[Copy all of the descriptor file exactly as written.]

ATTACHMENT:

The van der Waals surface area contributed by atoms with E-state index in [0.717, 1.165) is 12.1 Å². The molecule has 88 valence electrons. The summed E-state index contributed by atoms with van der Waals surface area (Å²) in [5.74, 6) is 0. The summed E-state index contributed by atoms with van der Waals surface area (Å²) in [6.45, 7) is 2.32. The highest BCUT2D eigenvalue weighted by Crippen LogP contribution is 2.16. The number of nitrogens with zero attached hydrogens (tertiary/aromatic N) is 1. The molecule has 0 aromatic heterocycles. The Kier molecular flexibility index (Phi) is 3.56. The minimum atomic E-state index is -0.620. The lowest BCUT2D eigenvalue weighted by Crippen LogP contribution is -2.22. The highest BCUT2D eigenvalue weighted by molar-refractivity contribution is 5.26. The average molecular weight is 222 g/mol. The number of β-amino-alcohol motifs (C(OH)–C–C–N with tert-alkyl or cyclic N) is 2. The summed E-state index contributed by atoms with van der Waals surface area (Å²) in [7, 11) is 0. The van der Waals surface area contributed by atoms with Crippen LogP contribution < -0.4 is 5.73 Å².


The van der Waals surface area contributed by atoms with E-state index in [0.717, 1.165) is 12.1 Å². The molecule has 88 valence electrons. The summed E-state index contributed by atoms with van der Waals surface area (Å²) in [5.74, 6) is 0. The summed E-state index contributed by atoms with van der Waals surface area (Å²) in [6.45, 7) is 2.32. The highest BCUT2D eigenvalue weighted by Crippen LogP contribution is 2.16. The number of nitrogens with zero attached hydrogens (tertiary/aromatic N) is 1. The molecule has 0 aromatic heterocycles. The Kier molecular flexibility index (Phi) is 3.56. The minimum atomic E-state index is -0.620. The lowest BCUT2D eigenvalue weighted by Crippen LogP contribution is -2.22. The highest BCUT2D eigenvalue weighted by molar-refractivity contribution is 5.26. The average molecular weight is 222 g/mol. The number of β-amino-alcohol motifs (C(OH)–C–C–N with tert-alkyl or cyclic N) is 2. The summed E-state index contributed by atoms with van der Waals surface area (Å²) in [7, 11) is 0. The van der Waals surface area contributed by atoms with Crippen LogP contribution < -0.4 is 5.73 Å².